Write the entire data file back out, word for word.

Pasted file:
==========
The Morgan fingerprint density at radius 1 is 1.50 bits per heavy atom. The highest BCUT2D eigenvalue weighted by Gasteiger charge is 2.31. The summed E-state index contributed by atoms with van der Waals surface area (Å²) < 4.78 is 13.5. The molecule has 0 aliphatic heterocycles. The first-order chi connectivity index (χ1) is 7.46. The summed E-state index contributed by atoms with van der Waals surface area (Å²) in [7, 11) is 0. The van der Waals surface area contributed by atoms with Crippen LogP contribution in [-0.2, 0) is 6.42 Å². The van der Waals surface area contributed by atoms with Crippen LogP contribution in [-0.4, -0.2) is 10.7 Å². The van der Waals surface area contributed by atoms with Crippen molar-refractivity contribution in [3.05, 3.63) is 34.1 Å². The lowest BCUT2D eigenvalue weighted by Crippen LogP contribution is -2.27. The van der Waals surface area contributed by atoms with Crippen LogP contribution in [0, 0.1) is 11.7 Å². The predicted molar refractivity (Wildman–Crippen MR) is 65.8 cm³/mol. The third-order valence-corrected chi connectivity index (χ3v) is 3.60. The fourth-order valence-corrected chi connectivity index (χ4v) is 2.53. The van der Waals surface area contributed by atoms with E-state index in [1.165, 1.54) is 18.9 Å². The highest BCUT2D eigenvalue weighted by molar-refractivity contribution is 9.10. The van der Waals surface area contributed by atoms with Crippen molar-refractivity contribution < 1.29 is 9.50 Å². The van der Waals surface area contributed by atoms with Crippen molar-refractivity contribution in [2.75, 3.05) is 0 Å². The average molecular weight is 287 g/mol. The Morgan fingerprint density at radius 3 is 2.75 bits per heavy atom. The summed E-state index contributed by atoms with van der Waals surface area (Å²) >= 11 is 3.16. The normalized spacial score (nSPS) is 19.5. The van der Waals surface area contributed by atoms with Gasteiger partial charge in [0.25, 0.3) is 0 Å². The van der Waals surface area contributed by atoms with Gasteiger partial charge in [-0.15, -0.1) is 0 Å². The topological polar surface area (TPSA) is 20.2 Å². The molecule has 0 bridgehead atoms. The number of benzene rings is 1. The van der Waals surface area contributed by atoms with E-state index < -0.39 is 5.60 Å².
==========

The Morgan fingerprint density at radius 1 is 1.50 bits per heavy atom. The highest BCUT2D eigenvalue weighted by Gasteiger charge is 2.31. The summed E-state index contributed by atoms with van der Waals surface area (Å²) < 4.78 is 13.5. The molecule has 0 aliphatic heterocycles. The first-order chi connectivity index (χ1) is 7.46. The summed E-state index contributed by atoms with van der Waals surface area (Å²) in [7, 11) is 0. The van der Waals surface area contributed by atoms with Crippen LogP contribution in [-0.2, 0) is 6.42 Å². The van der Waals surface area contributed by atoms with Crippen LogP contribution in [-0.4, -0.2) is 10.7 Å². The van der Waals surface area contributed by atoms with Crippen molar-refractivity contribution in [3.05, 3.63) is 34.1 Å². The lowest BCUT2D eigenvalue weighted by Crippen LogP contribution is -2.27. The van der Waals surface area contributed by atoms with Crippen LogP contribution in [0, 0.1) is 11.7 Å². The predicted molar refractivity (Wildman–Crippen MR) is 65.8 cm³/mol. The third-order valence-corrected chi connectivity index (χ3v) is 3.60. The fourth-order valence-corrected chi connectivity index (χ4v) is 2.53. The van der Waals surface area contributed by atoms with E-state index in [1.165, 1.54) is 18.9 Å². The highest BCUT2D eigenvalue weighted by molar-refractivity contribution is 9.10. The van der Waals surface area contributed by atoms with Crippen molar-refractivity contribution < 1.29 is 9.50 Å². The van der Waals surface area contributed by atoms with Crippen molar-refractivity contribution in [2.75, 3.05) is 0 Å². The average molecular weight is 287 g/mol. The Morgan fingerprint density at radius 3 is 2.75 bits per heavy atom. The summed E-state index contributed by atoms with van der Waals surface area (Å²) >= 11 is 3.16. The normalized spacial score (nSPS) is 19.5. The van der Waals surface area contributed by atoms with Gasteiger partial charge in [0.25, 0.3) is 0 Å². The van der Waals surface area contributed by atoms with Gasteiger partial charge in [-0.15, -0.1) is 0 Å². The topological polar surface area (TPSA) is 20.2 Å². The molecule has 0 bridgehead atoms. The number of benzene rings is 1. The van der Waals surface area contributed by atoms with E-state index < -0.39 is 5.60 Å².